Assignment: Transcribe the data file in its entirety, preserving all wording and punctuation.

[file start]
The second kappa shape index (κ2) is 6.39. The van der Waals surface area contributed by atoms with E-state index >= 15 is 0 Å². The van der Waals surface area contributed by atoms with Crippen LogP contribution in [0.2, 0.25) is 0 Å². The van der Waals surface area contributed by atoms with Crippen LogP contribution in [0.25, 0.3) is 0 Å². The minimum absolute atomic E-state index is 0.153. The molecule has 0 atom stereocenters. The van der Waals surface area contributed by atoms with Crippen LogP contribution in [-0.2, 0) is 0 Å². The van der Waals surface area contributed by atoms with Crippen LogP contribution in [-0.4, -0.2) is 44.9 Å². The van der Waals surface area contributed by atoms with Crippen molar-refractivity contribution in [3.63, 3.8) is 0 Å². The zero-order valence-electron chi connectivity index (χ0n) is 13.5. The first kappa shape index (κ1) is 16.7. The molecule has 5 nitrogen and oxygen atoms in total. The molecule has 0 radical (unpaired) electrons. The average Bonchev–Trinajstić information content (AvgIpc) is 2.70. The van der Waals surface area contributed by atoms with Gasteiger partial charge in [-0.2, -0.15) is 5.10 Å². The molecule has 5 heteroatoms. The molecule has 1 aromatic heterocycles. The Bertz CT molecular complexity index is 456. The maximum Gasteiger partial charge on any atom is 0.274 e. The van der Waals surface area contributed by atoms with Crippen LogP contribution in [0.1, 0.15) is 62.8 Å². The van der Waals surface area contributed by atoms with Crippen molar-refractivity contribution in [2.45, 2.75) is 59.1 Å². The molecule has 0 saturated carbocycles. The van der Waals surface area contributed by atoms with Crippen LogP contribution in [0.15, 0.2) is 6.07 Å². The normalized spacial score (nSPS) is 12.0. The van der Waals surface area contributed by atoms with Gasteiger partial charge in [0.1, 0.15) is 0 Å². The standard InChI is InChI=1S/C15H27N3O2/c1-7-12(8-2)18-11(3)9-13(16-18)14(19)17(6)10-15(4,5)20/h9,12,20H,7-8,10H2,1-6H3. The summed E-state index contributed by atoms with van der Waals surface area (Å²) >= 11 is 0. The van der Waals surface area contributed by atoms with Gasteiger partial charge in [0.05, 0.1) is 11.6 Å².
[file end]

The second kappa shape index (κ2) is 6.39. The van der Waals surface area contributed by atoms with E-state index >= 15 is 0 Å². The van der Waals surface area contributed by atoms with Crippen LogP contribution in [0.2, 0.25) is 0 Å². The van der Waals surface area contributed by atoms with Crippen LogP contribution in [0.25, 0.3) is 0 Å². The minimum absolute atomic E-state index is 0.153. The molecule has 0 atom stereocenters. The van der Waals surface area contributed by atoms with Crippen LogP contribution in [-0.2, 0) is 0 Å². The van der Waals surface area contributed by atoms with Crippen LogP contribution in [-0.4, -0.2) is 44.9 Å². The van der Waals surface area contributed by atoms with Crippen molar-refractivity contribution in [3.63, 3.8) is 0 Å². The zero-order valence-electron chi connectivity index (χ0n) is 13.5. The first kappa shape index (κ1) is 16.7. The molecule has 5 nitrogen and oxygen atoms in total. The molecule has 0 radical (unpaired) electrons. The average Bonchev–Trinajstić information content (AvgIpc) is 2.70. The van der Waals surface area contributed by atoms with Gasteiger partial charge in [-0.2, -0.15) is 5.10 Å². The molecule has 5 heteroatoms. The molecule has 1 aromatic heterocycles. The Bertz CT molecular complexity index is 456. The maximum Gasteiger partial charge on any atom is 0.274 e. The van der Waals surface area contributed by atoms with Crippen LogP contribution in [0.1, 0.15) is 62.8 Å². The van der Waals surface area contributed by atoms with Crippen molar-refractivity contribution in [2.45, 2.75) is 59.1 Å². The molecule has 0 saturated carbocycles. The van der Waals surface area contributed by atoms with Crippen LogP contribution in [0.15, 0.2) is 6.07 Å². The normalized spacial score (nSPS) is 12.0. The van der Waals surface area contributed by atoms with Gasteiger partial charge in [0.1, 0.15) is 0 Å². The standard InChI is InChI=1S/C15H27N3O2/c1-7-12(8-2)18-11(3)9-13(16-18)14(19)17(6)10-15(4,5)20/h9,12,20H,7-8,10H2,1-6H3. The summed E-state index contributed by atoms with van der Waals surface area (Å²) >= 11 is 0. The van der Waals surface area contributed by atoms with Gasteiger partial charge in [0.05, 0.1) is 11.6 Å².